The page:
The Bribery Act was introduced into parliament in 2009 and came into effect in July 2011. Flexible in nature, the Act is intended to keep up with constantly evolving instruments of bribery. It focuses on commercial business structures rather than the queue-jumping-tenner at a nightclub. Indeed, the Serious Fraud Office (SFO) – which recently had its budget cut – is not likely to embark upon a lengthy and costly investigation if it’s not ‘in the public interest’.
Even before the Act’s implementation in 2011, critics raised objections ranging from jurisdictional loopholes to supposedly legitimate exceptions relating to corporate hospitality. The UK business community was understandably very apprehensive about the effect of the Act on commerce and competition. But before addressing its nuisance value, it is worth looking at the basics of the Act itself.
What's in the Act?
Like all statute, the Bribery Act natters on for more than a dozen sections; for our purposes the most important ones are 1, 2, 6 and 7.
1 and 2 are general offences covering bribing (active bribery) and being bribed (passive bribery). The offence of (active) bribery can be incurred in two ways.
Section 1(2) begins by stating that a person guilty of active bribery is someone who “(1) offers, promises or gives a financial or other advantage to another person, and (2) intends the advantage to (i) induce a person to perform improperly a relevant function or activity, or (ii) to reward a person for the improper performance of such a function or activity.”
So, that would cover a certain former Labour minister who dubbed himself a “sort of cab for hire” and said that for £5,000 he would use his government contacts to change policies in favour of business.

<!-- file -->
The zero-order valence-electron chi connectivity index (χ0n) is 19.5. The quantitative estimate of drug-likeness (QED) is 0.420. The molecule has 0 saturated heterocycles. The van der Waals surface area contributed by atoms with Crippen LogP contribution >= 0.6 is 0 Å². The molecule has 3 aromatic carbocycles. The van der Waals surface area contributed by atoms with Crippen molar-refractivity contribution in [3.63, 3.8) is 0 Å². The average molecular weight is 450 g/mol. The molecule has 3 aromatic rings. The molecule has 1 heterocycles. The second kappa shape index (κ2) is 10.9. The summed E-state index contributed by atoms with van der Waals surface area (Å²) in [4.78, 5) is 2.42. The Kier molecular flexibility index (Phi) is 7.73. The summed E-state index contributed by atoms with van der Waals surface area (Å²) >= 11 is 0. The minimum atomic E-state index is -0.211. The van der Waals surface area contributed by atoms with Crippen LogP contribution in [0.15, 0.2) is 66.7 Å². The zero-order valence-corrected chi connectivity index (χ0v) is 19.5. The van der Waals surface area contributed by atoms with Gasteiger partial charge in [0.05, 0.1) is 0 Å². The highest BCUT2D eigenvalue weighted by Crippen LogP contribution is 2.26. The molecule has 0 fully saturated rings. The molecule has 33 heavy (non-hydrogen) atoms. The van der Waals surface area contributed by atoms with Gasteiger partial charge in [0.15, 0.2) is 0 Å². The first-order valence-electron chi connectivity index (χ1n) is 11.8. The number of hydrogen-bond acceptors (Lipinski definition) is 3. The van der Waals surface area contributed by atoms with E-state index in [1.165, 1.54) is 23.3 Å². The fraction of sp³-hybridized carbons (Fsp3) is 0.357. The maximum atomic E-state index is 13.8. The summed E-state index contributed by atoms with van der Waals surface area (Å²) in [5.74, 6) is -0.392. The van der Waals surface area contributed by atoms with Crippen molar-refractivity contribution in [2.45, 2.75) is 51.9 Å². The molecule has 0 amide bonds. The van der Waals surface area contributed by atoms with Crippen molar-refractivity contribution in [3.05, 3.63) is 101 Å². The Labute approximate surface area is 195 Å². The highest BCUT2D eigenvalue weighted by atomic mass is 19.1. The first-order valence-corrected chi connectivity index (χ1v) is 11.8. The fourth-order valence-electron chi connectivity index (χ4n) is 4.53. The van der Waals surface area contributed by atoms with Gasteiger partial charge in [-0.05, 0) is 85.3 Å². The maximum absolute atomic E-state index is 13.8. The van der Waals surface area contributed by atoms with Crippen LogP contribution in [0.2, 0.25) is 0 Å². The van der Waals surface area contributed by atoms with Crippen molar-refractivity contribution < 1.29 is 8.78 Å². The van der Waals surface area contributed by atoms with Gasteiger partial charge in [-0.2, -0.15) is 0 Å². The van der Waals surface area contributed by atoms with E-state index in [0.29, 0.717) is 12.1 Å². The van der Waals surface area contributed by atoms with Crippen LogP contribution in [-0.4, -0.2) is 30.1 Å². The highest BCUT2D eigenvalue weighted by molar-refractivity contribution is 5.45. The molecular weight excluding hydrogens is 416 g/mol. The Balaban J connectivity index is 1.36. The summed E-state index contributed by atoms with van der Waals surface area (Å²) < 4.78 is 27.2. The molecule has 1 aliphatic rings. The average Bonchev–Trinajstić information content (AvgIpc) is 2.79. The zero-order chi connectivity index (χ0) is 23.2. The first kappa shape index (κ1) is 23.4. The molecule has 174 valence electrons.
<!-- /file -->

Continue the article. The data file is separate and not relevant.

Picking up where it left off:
But section 1(3) states that active bribery is also committed by someone who “offers, promises or gives a financial or other advantage to another person, and (b) knows or believes that the acceptance of the advantage would itself constitute the improper performance of a relevant function or activity.” (emphasis added)
This means that if one of various companies in a bidding war treats a member of the deciding committee to an all-expenses-paid trip to Mustique, something fishy is going on…
Section 2 deals with passive bribery, which entails requesting, agreeing to receive or accepting a bribe. In short, it is considered an offence if someone requests, agrees to receive or accepts a financial or other advantage, with the anticipation or the intent to conduct a relevant function or activity improperly. It is also an offence if someone accepts a reward for improper performance of a function. This applies no matter whether the person knows or believes that the performance of the function is improper.